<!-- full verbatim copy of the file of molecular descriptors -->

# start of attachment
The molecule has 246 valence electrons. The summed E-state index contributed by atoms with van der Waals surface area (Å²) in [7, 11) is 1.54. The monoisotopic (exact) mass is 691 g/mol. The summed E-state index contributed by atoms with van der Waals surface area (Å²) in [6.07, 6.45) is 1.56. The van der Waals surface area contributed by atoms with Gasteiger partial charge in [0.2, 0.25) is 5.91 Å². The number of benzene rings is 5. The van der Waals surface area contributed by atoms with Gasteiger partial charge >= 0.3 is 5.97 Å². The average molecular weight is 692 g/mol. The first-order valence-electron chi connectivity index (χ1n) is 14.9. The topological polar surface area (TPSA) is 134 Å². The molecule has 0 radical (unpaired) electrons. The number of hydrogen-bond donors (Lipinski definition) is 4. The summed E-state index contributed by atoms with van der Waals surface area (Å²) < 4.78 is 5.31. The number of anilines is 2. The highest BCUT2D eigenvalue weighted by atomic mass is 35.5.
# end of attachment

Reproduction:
The molecule has 246 valence electrons. The summed E-state index contributed by atoms with van der Waals surface area (Å²) in [7, 11) is 1.54. The monoisotopic (exact) mass is 691 g/mol. The summed E-state index contributed by atoms with van der Waals surface area (Å²) in [6.07, 6.45) is 1.56. The van der Waals surface area contributed by atoms with Gasteiger partial charge in [0.2, 0.25) is 5.91 Å². The number of benzene rings is 5. The van der Waals surface area contributed by atoms with Gasteiger partial charge >= 0.3 is 5.97 Å². The average molecular weight is 692 g/mol. The first-order valence-electron chi connectivity index (χ1n) is 14.9. The topological polar surface area (TPSA) is 134 Å². The molecule has 0 radical (unpaired) electrons. The number of hydrogen-bond donors (Lipinski definition) is 4. The summed E-state index contributed by atoms with van der Waals surface area (Å²) < 4.78 is 5.31. The number of anilines is 2. The highest BCUT2D eigenvalue weighted by atomic mass is 35.5.